Early in her education in the U.S., Reyna Grande was ignored and even dismissed by a teacher because Grande spoke Spanish. The fifth-grader submitted a story for the class’s writing contest, only to have it rejected outright because it was written in Spanish. In spite of this rejection, she continued to write in Spanish, as she also learned English, to process her life experiences and thrive.
Years later, a college professor recognized Grande’s talents and suggested that she should pursue writing professionally.
Now the award-winning author of seven books, Grande continued to pay that encouragement forward in late May when she visited Fort Vancouver High School Center for International Studies. Seeing how students could connect strongly to Grande and her work, interpreter Stephanie Ongtooguk, teacher Isabel Azcárraga and counselor Jane Klassen coordinated the visit.
Students in Azcarraga’s Advanced Placement Spanish literature class read excerpts of Grande’s acclaimed memoir The Distance Between Us. The novel chronicles the young Grande and her family’s lives in Mexico and the United States. For much of her childhood, separate from their parents, Grande found a maternal figure in her older sister, Mago. The Distance Between Us, Grande said, is a love letter to Mago and an expression of gratitude.
The story resonated with Angelina, a sophomore. “I really like this book because I lived in Mexico, so it connects me with that, and it makes me remember my grandparents and my mother,” she said.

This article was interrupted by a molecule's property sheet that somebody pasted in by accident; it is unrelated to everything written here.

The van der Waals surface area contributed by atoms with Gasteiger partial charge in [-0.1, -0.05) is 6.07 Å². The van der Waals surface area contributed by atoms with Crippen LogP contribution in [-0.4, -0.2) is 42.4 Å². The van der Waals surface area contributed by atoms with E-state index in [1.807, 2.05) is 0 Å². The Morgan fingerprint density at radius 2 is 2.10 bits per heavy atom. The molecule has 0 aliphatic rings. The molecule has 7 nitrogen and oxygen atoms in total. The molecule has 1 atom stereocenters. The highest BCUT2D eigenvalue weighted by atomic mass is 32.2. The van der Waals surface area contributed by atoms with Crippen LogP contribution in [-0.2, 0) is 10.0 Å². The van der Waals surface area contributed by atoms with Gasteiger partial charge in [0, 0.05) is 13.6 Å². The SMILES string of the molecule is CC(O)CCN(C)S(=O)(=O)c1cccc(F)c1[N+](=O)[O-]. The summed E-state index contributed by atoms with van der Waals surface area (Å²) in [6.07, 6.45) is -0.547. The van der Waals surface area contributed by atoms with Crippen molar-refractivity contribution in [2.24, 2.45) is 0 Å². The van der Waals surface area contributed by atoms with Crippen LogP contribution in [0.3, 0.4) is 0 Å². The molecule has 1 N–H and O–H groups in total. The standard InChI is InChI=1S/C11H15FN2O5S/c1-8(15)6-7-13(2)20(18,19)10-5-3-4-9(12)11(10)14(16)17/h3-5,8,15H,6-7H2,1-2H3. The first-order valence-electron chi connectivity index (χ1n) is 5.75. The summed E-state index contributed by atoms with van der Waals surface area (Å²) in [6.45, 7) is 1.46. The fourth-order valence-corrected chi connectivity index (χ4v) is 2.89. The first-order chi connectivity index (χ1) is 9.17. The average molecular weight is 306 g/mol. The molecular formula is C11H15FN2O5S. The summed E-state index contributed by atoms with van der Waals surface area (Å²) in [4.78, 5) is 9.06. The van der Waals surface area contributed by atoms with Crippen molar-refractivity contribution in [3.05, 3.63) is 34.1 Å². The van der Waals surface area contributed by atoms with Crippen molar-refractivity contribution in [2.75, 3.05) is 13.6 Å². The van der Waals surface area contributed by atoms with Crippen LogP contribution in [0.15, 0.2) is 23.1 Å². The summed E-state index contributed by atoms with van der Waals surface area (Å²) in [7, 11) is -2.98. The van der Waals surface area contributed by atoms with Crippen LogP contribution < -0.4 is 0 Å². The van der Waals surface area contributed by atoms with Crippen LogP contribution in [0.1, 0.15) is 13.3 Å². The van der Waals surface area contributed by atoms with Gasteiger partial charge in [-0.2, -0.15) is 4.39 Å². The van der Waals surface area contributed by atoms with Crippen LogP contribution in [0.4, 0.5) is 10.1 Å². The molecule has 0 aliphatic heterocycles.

Her classmate Izel also found echoes of her own experiences. “The part I most relate to is where Reyna and Mago went to their cousin’s quinceañera party,” Izel said. “And the part where they are alone and Mago tells Reyna that she will always be able to count on her. That is what I most relate to, especially now that my parents are living in Mexico and I live with my siblings. So now, my sister is like my mom because she supports me in everything.”
Grande met with students, parents and staff members over the course of two days, sharing her experiences and offering encouragement. “It’s so nice to connect with young people. To think about the potential that they all have and try to motivate them, give them a glimmer of hope and get them excited about a career they can pursue and passions that they have and talents that they need to nurture,” she said.
At Fort, Grande shared that when she first met an author in person, the idea planted by her professor gained momentum. Grande recalled thinking of the author, “Oh, she’s real. And if she’s real, that means my dream is real.”
Fort students are also working to achieve their dreams. Izel is interested in entering the psychology field. Angelina would like to become a dentist. Hearing Grande’s powerful message was motivating, Angelina said. “It was so exciting to meet her!”